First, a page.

Thank you, Mr. Speaker. Since I have been elected for the Aivilik riding, I have learned how much the needs and concerns of the residents of Aivilik have been neglected in the past. Unfortunately, smaller communities have a difficult time making sure their voices are heard in Yellowknife. Because of this, they often do not receive a lot of attention and, as a result, they feel neglected by the government.

This is why the consultation process is so important to the people of my riding. They need to know that they matter; that the issues that are important to them will be discussed and that any problems they may have will be dealt with soon. To ensure that my constituents' concerns are being addressed, I am extending an open invitation to all Ministers of this government to take some time this summer and travel with me to meet and speak with the citizens of Aivilik.

(Translation) Mr. Speaker, I just wanted to make this statement because Aivilik citizens feel neglected. I will try to be a voice for them, so their concerns are dealt with as soon as possible and that we give more consideration for the people of Aivilik. They felt that they were ignored.

So for this summer, I extend an open invitation to all Ministers of this government and welcome them to travel with me this summer to meet with the communities and the citizens of these communities, and listen to their views. Their views need to be heard. Thank you, Mr. Speaker.

---Applause

Invitation To Ministers To Visit Aivilik
Item 3: Members' Statements

Page 1231

The Speaker Samuel Gargan

Thank you, Mrs. Thompson. Item 3, Members' statements. Mrs. Marie-Jewell.

Congratulating Pwk High School Graduates
Item 3: Members' Statements

Page 1231

Jeannie Marie-Jewell Thebacha

Thank you, Mr. Speaker. Mr. Speaker, today I want to take the time to congratulate 23 graduates from PWK High School who graduated May 18th. Mr. Speaker, this graduation was quite significant in the community of Fort Smith because I believe it is the first time in history that they had a majority of aboriginal students graduating. Out of 23 graduates, 16 were aboriginal.

I also want to thank the Honourable Richard Nerysoo for attending such a significant event. I know the students, parents and the school appreciated his attendance. Mr. Speaker, I also want to thank the school, the staff, the principal and the parents, particularly, for giving the support to the students as they took each step of their grade school throughout the years.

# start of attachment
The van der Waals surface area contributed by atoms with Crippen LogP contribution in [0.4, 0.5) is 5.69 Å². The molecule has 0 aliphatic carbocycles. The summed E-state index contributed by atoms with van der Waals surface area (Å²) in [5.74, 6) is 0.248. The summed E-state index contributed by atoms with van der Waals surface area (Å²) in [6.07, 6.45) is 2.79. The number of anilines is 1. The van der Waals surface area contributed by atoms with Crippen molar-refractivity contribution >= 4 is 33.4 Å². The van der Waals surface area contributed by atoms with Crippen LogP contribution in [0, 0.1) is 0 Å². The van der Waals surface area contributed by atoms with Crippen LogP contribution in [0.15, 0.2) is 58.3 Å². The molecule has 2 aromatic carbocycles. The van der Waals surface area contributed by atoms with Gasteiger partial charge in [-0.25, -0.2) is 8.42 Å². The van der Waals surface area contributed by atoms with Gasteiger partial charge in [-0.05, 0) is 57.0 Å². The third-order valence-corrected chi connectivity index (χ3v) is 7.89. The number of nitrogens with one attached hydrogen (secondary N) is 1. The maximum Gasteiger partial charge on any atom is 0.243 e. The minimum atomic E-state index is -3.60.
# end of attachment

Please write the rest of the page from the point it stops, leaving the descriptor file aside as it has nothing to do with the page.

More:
Mr. Speaker, we know these students are going to be our future leaders and I am sure we made every effort to give them the keys to their success. It is now up to them to use their keys to open the doors that will allow them to be successful. I know that with the support they have been given, they will do that.

My congratulations to each student and my thanks to all who gave the support to make such an event happen. Thank you.

---Applause

Congratulating Pwk High School Graduates
Item 3: Members' Statements

Page 1231

The Speaker Samuel Gargan

Thank you, Mrs. Marie-Jewell. Item 3, Members' statements. Mr. Patterson.

Globe And Mail Article Re Federal Gun Control Legislation
Item 3: Members' Statements

Page 1231

Dennis Patterson Iqaluit

Mr. Speaker, buried in the Toronto Globe and Mail yesterday was a fascinating article which injected a touch of reality in the overwhelmingly emotional gun control debate. The story documents the fact that, although the firearms control bill is on the verge of becoming law, no one has yet produced objective evidence that many of its key components will make Canada a safer place.

New Zealand discontinued its registry in 1983 after the national police reported that it was useless. Police in two Australian states have recommended dropping their gun registration programs because they can't enforce compliance.

Professor Gary Mauser, author of a recent Fraser Institute report that is highly critical of Mr. Rock's gun control bill, said the issue has more to do with votes than violence.

Since it is currently fashionable to equate firearms with violence, and there is an emotional crusade against firearms, especially in urban Ontario and Quebec, the government sees a political opportunity.

Professor Mauser says the government ignores evidence that violent crime is more closely linked to social breakdown and to economic and political factors, than to the availability of guns.

countries, less than half the gun owners and no more than 60 per cent of the guns get registered. The bill won't work.

Globe And Mail Article Re Federal Gun Control Legislation
Item 3: Members' Statements

Page 1232

An Hon. Member

Hear! Hear!

---Applause

---Applause

Globe And Mail Article Re Federal Gun Control Legislation
Item 3: Members' Statements

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Dennis Patterson Iqaluit

Professor Mauser says Minister Rock knows the bill won't work. His Justice department officials have told him and he still wants it. Why is Minister Rock imposing this unworkable legislation on this country? I got the answer from insiders in the Liberal Party of Canada -- I know a few.

---Laughter

Allan Rock wants to use this legislation to propel him as the prime candidate to replace the present Liberal Party leader when Mr. Chretien retires.

Globe And Mail Article Re Federal Gun Control Legislation
Item 3: Members' Statements

Page 1232

Some Hon. Members

Ohh!

Globe And Mail Article Re Federal Gun Control Legislation
Item 3: Members' Statements

Page 1232

Dennis Patterson Iqaluit

So, have I got a deal for him. I'm prepared to endorse Mr. Rock as the best person to succeed Jean Chretien as Liberal Party leader if he'll just exempt the NWT from gun control.

So, let's hear it for Allan Rock for next leader of the Liberal Party of Canada!

---Laughter

---Applause